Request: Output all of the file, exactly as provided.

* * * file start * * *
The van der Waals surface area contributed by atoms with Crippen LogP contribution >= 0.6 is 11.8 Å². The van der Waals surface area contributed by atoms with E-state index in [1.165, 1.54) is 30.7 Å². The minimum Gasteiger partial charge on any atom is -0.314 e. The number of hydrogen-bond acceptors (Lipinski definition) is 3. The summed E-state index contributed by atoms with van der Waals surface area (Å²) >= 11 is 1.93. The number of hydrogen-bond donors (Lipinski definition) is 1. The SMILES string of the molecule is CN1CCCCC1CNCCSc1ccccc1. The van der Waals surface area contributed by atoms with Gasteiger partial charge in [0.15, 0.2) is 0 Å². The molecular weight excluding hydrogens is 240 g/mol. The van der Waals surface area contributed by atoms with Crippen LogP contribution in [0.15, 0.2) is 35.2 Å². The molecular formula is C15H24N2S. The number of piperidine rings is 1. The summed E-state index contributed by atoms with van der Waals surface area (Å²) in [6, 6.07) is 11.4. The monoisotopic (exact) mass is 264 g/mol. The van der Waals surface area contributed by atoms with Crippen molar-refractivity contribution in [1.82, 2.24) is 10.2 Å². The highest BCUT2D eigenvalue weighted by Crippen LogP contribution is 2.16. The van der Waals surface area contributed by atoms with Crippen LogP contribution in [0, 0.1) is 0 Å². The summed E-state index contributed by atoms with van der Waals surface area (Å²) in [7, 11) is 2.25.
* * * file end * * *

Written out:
The van der Waals surface area contributed by atoms with Crippen LogP contribution >= 0.6 is 11.8 Å². The van der Waals surface area contributed by atoms with E-state index in [1.165, 1.54) is 30.7 Å². The minimum Gasteiger partial charge on any atom is -0.314 e. The number of hydrogen-bond acceptors (Lipinski definition) is 3. The summed E-state index contributed by atoms with van der Waals surface area (Å²) >= 11 is 1.93. The number of hydrogen-bond donors (Lipinski definition) is 1. The SMILES string of the molecule is CN1CCCCC1CNCCSc1ccccc1. The van der Waals surface area contributed by atoms with Gasteiger partial charge in [0.15, 0.2) is 0 Å². The molecular weight excluding hydrogens is 240 g/mol. The van der Waals surface area contributed by atoms with Crippen LogP contribution in [0.15, 0.2) is 35.2 Å². The molecular formula is C15H24N2S. The number of piperidine rings is 1. The summed E-state index contributed by atoms with van der Waals surface area (Å²) in [6, 6.07) is 11.4. The monoisotopic (exact) mass is 264 g/mol. The van der Waals surface area contributed by atoms with Crippen molar-refractivity contribution in [1.82, 2.24) is 10.2 Å². The highest BCUT2D eigenvalue weighted by Crippen LogP contribution is 2.16. The van der Waals surface area contributed by atoms with Crippen LogP contribution in [0, 0.1) is 0 Å². The summed E-state index contributed by atoms with van der Waals surface area (Å²) in [7, 11) is 2.25.